With their belief system where it was, they were beaten from the opening tap but I never gave up on trying to convince them otherwise.  We kept it close but in the end we had been dealt our 3rd loss of the season and to the same team.  Now we were one game from elimination and there was more bad news.  We were headed to Vail that weekend for a family ski vacation and there was a game scheduled.  Without the team at full strength we were vulnerable for our second loss and elimination from the tourney.  This was going to be one tense vacation.  We held our breath until we got the call…victory.  Next up, our hated rival.

As luck would have it, I was asked to coach in place of my spouse once again.  This time I was determined get the W for the girls.  The girls came out with a fire in their eyes I had not seen in some time and it showed in their performance and on the scoreboard.  By halftime we were down just a couple of points so we were confident that we could beat this team finally.  I was up to my same trick as before in getting the girls to believe that they were the better team this day.  I ended every time out with the same phrase, “you will win this game.”

Then it happened late in the 4th quarter.  The game was tied with two or three minutes to play.  It was our ball and our last timeout and the head coach gave a spirited talk about how this game was different and we were going to win it and right before we broke I said it again.  “You will win this game.”  Our best player looked right at me and as our eyes met she said, “you’re right coach, we are gonna win this thing.”  I was shocked.  She called me coach.  I was honored and I knew we were going to finish them.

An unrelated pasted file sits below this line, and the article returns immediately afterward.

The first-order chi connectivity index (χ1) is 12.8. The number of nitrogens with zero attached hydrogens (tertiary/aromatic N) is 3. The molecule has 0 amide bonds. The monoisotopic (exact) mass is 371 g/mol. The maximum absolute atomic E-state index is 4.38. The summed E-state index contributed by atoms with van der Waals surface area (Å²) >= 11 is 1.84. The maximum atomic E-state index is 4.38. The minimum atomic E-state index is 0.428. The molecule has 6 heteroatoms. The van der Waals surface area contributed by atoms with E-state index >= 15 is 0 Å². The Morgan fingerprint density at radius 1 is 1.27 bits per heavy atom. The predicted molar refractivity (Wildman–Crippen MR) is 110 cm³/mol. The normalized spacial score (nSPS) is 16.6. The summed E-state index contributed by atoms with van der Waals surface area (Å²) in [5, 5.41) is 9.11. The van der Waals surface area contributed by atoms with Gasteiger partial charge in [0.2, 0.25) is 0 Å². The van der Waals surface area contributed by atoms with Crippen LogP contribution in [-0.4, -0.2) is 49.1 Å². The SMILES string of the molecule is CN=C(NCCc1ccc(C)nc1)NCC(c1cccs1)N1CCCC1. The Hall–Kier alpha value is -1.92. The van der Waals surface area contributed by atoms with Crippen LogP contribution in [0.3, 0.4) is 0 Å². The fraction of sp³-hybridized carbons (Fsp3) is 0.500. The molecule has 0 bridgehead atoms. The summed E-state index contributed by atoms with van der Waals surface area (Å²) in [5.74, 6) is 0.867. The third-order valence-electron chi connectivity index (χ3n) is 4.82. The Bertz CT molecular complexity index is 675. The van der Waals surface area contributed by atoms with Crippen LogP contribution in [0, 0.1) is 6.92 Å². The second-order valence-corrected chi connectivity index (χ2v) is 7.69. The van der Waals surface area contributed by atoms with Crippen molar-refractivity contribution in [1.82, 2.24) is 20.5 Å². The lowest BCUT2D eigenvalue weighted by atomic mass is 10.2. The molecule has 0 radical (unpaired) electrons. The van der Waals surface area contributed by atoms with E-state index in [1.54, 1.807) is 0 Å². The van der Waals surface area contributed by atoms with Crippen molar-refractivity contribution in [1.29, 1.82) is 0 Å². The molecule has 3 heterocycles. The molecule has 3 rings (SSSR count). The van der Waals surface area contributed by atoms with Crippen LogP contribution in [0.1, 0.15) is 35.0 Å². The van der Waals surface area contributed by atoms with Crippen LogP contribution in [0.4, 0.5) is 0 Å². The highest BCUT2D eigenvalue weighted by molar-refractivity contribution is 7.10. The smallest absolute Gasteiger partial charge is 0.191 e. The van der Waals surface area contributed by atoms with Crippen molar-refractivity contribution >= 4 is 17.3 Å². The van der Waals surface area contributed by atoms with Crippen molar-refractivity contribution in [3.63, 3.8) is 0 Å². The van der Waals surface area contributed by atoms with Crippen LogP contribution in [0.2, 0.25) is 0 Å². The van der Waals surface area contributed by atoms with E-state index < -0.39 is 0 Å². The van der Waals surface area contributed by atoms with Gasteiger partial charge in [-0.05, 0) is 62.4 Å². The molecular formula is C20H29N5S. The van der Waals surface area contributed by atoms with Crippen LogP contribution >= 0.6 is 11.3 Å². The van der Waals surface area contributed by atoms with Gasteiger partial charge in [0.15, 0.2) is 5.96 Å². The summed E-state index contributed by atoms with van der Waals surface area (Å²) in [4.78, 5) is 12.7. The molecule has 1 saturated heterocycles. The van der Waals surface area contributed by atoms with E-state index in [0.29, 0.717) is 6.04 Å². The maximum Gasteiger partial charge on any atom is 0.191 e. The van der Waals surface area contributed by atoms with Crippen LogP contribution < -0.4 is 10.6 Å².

I got animated after every play, every score and every turnover and the rival coach wanted me tossed by the refs.  We scored, we turned them over and scored again and they collapsed under the immense pressure of the moment.  The final buzzer sounded and we were victorious.  I hugged every girl and thanked them for letting me coach them.  It was an unbelievable experience but the work was not finished.  In order for us to be the champs we had to beat them again.  But now we believed!

Unfortunately, I could not attend the championship game because of a previously scheduled engagement out on the west coast.  I hated that I had to miss what I knew would be another great performance but I had to honor my prior commitment.  I called the team to find out the results and learned something that made my jaw drop.  Not only did our team win, but they never trailed in the entire 40 minutes.  The rival coach fell apart in the second half and got numerous technical fouls.  The parents of the rival squad even turned on him.  From all accounts it turned into a real ugly scene.

Two championships and one all-star appearance in 4 seasons. Not too shabby.

Whatever you believe, you can achieve.  That is not just a cliché but the truth.  My daughter would give up basketball for good two seasons later.  See, she won two championships with that head coach but she also suffered through two winless seasons which bracketed the championships.  Can you imagine, she either the whole thing or didn’t win a game?  Too extreme for even her temperament.

As for me, I can’t wait for the day that I can coach my boys in their sport(s) of choice.  Right now I am getting prepared for what I expect to be a charmed life…being a head coach.  I am doing it for me and I am doing it for them.  I am doing it to keep them as safe from predators as I can and I am doing it to give them the best chance to be champions.  I believe that I can be a great coach and that is most of the battle my friends…believing!

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1 Comment

Posted by on July 6, 2012 in Life, Relationships, Sports

 

Tags: , , , ,

One response to “Whatever You Believe…

  1. scarla

    August 22, 2013 at 7:07 am

    I KNOW you’ll be a great coach!